We’ve all been there. You have an opening for a position in your company, and you need to fill it. Then the worry sets in. How do you find the right person? How do you figure out what questions to ask them to help you choose the right one? What legal concerns or bookkeeping concerns are you not aware of? What do you do to get it all right the first time?
If you, or the person you hire to do the interviews, is bad at interviewing, lots of horrible things can happen.
For one, you could end up with the wrong person for the job. In the best case version of that, he just doesn’t get the job done right because he’s just unqualified for the position. In the worst case, he’s a detrimental force to the company – his personality brings everyone around him down, slows or even halts production for you, and costs you major clients.
Then, when you can’t take it anymore, and you need to fire him – it becomes a legal battle that further exacerbates the stress you’ve been living under.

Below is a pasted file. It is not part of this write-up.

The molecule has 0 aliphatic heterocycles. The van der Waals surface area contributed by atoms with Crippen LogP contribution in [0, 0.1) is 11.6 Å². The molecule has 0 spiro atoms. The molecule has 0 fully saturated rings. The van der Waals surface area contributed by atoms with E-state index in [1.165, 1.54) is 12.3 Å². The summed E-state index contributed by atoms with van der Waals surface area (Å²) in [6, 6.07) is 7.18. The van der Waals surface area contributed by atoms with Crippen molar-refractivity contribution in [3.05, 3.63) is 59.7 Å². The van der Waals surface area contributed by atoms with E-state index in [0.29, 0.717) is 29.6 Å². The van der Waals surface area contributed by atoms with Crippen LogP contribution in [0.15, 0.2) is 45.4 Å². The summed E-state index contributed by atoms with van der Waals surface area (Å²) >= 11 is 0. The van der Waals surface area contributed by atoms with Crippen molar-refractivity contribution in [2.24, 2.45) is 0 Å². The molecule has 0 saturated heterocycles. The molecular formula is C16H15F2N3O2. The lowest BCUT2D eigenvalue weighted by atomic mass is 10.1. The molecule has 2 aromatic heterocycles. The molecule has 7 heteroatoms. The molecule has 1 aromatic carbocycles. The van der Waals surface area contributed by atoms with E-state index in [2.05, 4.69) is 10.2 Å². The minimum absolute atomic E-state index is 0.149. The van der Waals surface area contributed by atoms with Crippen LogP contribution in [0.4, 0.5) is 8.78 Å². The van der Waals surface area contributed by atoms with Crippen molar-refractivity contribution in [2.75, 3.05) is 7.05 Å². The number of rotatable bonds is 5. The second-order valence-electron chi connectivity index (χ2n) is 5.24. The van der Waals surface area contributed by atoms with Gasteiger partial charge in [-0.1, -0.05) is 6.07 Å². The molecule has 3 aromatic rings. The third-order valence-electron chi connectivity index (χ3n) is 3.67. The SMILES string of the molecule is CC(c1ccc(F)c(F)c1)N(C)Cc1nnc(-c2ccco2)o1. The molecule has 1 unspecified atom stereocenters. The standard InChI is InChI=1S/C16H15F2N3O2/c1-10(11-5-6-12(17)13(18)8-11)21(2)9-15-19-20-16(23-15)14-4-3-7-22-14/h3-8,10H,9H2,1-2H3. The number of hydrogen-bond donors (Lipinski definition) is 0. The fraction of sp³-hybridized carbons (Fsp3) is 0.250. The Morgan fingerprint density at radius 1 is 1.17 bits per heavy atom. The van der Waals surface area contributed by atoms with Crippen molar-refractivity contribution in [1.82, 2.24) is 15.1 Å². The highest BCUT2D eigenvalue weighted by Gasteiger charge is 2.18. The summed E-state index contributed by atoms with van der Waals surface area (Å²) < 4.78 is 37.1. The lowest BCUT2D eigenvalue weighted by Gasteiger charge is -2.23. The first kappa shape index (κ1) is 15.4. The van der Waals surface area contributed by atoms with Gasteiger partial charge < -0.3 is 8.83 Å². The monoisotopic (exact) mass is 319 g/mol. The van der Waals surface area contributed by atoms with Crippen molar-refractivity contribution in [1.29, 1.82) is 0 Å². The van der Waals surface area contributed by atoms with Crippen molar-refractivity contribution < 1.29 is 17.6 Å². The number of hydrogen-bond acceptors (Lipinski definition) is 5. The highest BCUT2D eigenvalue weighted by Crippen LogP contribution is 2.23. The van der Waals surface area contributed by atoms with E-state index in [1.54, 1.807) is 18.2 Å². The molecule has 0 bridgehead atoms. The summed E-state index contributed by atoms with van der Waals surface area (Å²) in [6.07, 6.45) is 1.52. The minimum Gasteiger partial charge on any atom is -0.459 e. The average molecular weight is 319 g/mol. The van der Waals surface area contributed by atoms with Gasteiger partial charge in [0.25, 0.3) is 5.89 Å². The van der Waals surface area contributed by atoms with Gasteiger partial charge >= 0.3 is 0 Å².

But the potential for stress and disaster isn’t a risk that only happens after you’ve hired someone…the risk starts during the interview process.
If you ask questions that you shouldn’t ask, you can open yourself to lawsuits during the interview. To sum it up, you can’t ask questions that would lead to bias against a protected class of applicants. You can, however, modify your questions to get the right information you need to make an informed decision without violating the candidate’s rights to fair consideration for the job.
For example, you can’t ask how old they are or when they plan to retire because those answers could lead to age discrimination. You may be trying to determine if they are going to be retiring shortly after being hired. What you can ask is what their long term career goals are.
Another example would be asking if they have, or plan to have, children. You might be concerned about scheduling issues or ability to travel. So instead, you can ask if they will be able to work overtime and be able to travel as needed.
You may also be concerned about disabilities affecting their work performance, and you would be tempted to ask if they have any disabilities. Instead, you should ask if they are able to perform the required duties of the position.
Did you also know that you can’t ask if they’ve been arrested? While their legal background can be important to your company, you have to be careful how to ask. You could ask if they’ve ever been convicted of x (theft, fraud, etc).
This just barely skims the surface of questions you have to be careful about during an interview.